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Eye Allergies

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“Your immune system’s allergy response causes inflammation of the conjunctiva and results in swelling of the conjunctiva and bumps called papillae on the inner lining of your eyelids called the palpebral conjunctiva. These signs of ocular allergies are diagnosed by an optometrist.”

Dr. Mindy Blumberg

Eye allergies cause red, swollen, itchy, gritty, watery eyes. Eye allergies are most common in the spring due to increased pollen in the air. Airborne allergens contact the front surface of the eye causing an inflammatory reaction leading to itchiness and a gritty sensation. The treatments available for ocular allergies are cool compresses, artificial tears, and prescription eye drops to reduce the allergic response and decrease inflammation.

Ocular allergies can happen at any point in your life as tolerance to allergens can change. Common triggers of ocular allergies are pollen, dust, pet dander, and smoke.  These allergens can cause an immune response when they encounter your eyes. Your immune system response causes inflammation of the conjunctiva and results in swelling of the conjunctiva and bumps called papillae on the inner lining of your eyelids called the palpebral conjunctiva. These signs of ocular allergies are diagnosed by an optometrist.

Treatment for ocular allergies includes avoiding the allergen by wearing eye protection like close fitting glasses and sunglasses when you are outdoors if you have environmental allergies. Avoid rubbing and touching your eyes as your hands may also carry the allergens. Cool compresses on your eyes for 5-10 minutes can decrease inflammation and swelling of your eyelids. Artificial tears work to create a tear barrier between your eyes and airborne allergens. Artificial tears also help dilute allergens to reduce the allergic response. The best artificial tears are preservative free, and some have an anti-allergy component such as Hylo Dual and Thealoz Duo. Daily contact lenses also help protect your eyes from allergens by providing a physical barrier over your cornea and can decrease the sensation of grittiness with blinking as they provide a barrier between your inflamed, bumpy eyelids and your cornea.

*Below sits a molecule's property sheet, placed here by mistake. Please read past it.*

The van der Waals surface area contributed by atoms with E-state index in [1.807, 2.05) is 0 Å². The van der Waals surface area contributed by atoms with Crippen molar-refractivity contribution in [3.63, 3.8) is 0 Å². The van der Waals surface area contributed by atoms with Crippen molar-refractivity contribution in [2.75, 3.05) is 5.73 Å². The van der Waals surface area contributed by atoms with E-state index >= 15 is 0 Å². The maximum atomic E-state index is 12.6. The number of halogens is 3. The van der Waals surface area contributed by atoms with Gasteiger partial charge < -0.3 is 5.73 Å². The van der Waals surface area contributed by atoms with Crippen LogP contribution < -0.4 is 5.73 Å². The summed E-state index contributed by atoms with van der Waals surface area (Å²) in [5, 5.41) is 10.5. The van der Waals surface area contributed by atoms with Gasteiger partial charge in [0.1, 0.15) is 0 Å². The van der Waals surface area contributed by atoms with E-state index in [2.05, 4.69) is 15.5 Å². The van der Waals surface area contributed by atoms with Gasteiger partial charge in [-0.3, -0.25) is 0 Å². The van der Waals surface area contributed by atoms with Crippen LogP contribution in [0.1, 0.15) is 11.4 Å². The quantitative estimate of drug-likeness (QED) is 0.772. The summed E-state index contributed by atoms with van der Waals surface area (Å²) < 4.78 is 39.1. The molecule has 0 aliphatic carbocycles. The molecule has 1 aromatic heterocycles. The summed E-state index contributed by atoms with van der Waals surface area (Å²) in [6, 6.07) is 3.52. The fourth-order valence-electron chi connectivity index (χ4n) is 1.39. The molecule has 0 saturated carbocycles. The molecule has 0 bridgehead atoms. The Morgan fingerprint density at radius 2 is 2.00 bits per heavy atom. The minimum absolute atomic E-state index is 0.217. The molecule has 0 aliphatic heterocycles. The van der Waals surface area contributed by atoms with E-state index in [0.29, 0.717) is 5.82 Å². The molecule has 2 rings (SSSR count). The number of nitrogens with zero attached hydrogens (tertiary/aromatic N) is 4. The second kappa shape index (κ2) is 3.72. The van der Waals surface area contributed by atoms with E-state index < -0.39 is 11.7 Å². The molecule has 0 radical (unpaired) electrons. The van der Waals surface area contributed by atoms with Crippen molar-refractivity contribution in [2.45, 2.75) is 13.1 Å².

If allergies are significant an anti-inflammatory allergy eye drop can be prescribed. There are many types of allergy eyedrops but the most common one is an antihistamine and mast cell stabilizer. Antihistamine eye drops work quickly to decrease your immune reaction to allergens and mast-cell stabilizers prevent future allergic reactions.  They are safe to use long term, but the antihistamine drops can exacerbate dry eyes. If you have dry eyes and ocular allergies, use preservative free artificial tears every 1-3 hours and continue your dry eye treatments throughout allergy season.

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Written by Mindy Blumberg

Dr. Mindy Blumberg is an optometrist registered with the BC College of Optometrists and is a member of the BC Doctors of Optometry. She graduated from the University of Waterloo and moved to Whistler, BC, to live in the mountains. Mindy grew up alpine ski racing and now has a special interest in sports vision. She helps with performance vision training with the Canadian Ski Cross and the BC Alpine Ski Team. Dr. Blumberg brings expertise on post-concussion vision rehabilitation and performance sports vision. She also uses these functional vision skills and vision therapy to improve reading and comprehension in children by enhancing the visual systems needed to have academic success.

Sea to Sky Optometry would like to acknowledge that we are operating our eye clinic on the unceded territory of Lil’wat Nation and want to thank the community for their support.

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